Cape Town – Spot is a “brave little dog” that goes into terrain that is often unsafe for people and could even change how rescue operations are performed on mines.
“It’s a brave little dog … It’s a little dog that could,” Dwyka Mining Services CEO Jamie van Schoor said on Wednesday.
Van Schoor said the digital workforce was not competing with labour, but was complementing labour.
Spot would be able to operate and “live” on mines in his kennel on his docking station, charging while offloading data.
“He sits on a docking station, charging and ready to deploy at the click of a button,” Van Schoor said.
Sharing his new best friend with the media on Wednesday, while walking in the streets of Cape Town to test his capabilities, Van Schoor said there were different ways of controlling Spot.
Spot’s capabilities are operator-controlled, and during the walk we saw the demonstration with someone on the control. But Van Schoor said Spot could also be controlled over a platform called Scout.
“Scout is a user interface, a software programme that means from a keyboard you can control Spot if you’ve got the right connectivity to that network.
“So provided that you are on the same LAN network, you can control Spot,” he said, adding that there could limitations on latencies which could cause a delay.
Weighing 37kg, Spot is agile and we saw him climb a grass slope, go up and down stairs, crawl through metal rings and comfortably walk the streets of Cape Town.
He drew the attention of motorists and passers-by who stopped to take photos and videos. Some just stared as the yellow-and-black robot dog crossed the road at an intersection.
Van Schoor said after blasting on a mine, it was important to know what fumes were given off. He said it takes about one to two hours to clear and flush the mines.
“Once it’s safe, we can send people back,” he said.
“There’s so many things that Spot can help you with – you would really need to identify what the quickest route to success would be.”
Van Schoor said mining was just the start for technology like Spot, which could be used at ports, industrial environments and “dirty industries”.
Operating Spot on the walk, Rethabile Letlala, operations director of Dwyka Mining Services, said it wasn’t as easy as it looked but it was rewarding.
Letlala often mimicked the movements he was making Spot perform.
The Boston Dynamics Spot Enterprise robot was showcased for the first time at the Mining Indaba 2022 this week. This was the destination of the walk that started at the V&A Waterfront.
Spot is equipped with Maestro’s Industrial Internet of Things (IioT) gas sensor and can be operated on mine sites to detect hazardous gasses such as carbon monoxide, without putting mining and ventilation teams in danger.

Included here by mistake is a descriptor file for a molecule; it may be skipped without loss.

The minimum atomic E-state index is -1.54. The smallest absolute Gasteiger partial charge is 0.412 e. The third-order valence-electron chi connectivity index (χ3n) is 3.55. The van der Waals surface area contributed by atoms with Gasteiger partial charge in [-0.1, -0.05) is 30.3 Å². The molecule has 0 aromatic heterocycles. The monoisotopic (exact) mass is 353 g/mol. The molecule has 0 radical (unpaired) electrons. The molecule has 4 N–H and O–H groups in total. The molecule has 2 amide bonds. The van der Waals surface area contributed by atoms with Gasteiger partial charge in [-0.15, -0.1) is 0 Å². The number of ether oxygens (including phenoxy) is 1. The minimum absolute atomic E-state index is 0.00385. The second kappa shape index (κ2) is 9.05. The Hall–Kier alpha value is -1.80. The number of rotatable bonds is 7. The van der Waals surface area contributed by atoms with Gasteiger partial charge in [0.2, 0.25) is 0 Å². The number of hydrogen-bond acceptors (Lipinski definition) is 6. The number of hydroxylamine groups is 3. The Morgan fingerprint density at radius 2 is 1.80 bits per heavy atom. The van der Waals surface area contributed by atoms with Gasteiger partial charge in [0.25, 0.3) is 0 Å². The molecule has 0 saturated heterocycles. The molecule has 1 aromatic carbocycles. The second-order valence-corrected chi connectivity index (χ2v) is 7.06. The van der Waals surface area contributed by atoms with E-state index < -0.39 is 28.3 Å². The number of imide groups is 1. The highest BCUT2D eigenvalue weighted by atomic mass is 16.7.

Teams would be able to capture “critical environmental data to proactively identify gas or temperature challenges”.
Spot is designed to navigate all types of terrain, allowing organisations to automate routine inspection tasks, capture data securely and safely, and allow for streamlined operations in complex and dangerous environments.
Delegates will be able to see Spot ‘in the metal’ with a Zephyr AQS at booth 908 at Dwyka Mining Services Technology Co.<LAB> in its custom transparent kennel, ready to deploy.
Van Schoor said they were excited to share Spot and its “amazing capabilities” with the delegates.
“In the spirit of technological collaboration, we have assembled the world’s best mining technologies to be on the stand with us to share and conceptualise end-to-end solutions for maximum impact for our mining clients,” van Schoor said.
Different devices could be attached to Spot, extending the robot’s ability to capture and process data, acting as remote sensing devices this will allow Spot to hear, see and smell in a virtual capacity.
Using the Spot Enterprise on-board processing capabilities, the data is shared over wi-fi and gas and temperature sensor readings are captured while the robot is in operation and displayed in real-time via the MaestroLink application. With the addition of a Slam (simultaneous localisation and mapping) scanning unit sensor, such as the Emesent Hovermap, readings can be saved with precise co-ordinates in a high-fidelity point cloud that can be exported and examined in a variety of mining software packages.
“Spot is an amazing platform with almost unlimited applications,” said Letlala.
“The ability to get live environmental monitoring data ‘on the go’ by extending our remote sensing capability to ‘smell’ for hazardous gas detection from our new robot dog is very exciting.”
Once we reached the Mining Indaba, Spot drew a crowd and we got to see him interacting, or rather how other dogs interacted with him.
A police dog that was patrolling the area stood at attention as Spot went closer. The dog appeared confused at first, trying to identify what Spot was, and then seemed to relax the closer Spot got.
Eventually Spot moved to the entrance where a crowd formed a circle around it, and to entertain the crowd, Spot engaged in a push-up contest with one of the patrons, to the cheers of the crowd.
Really the little dog that could, Spot.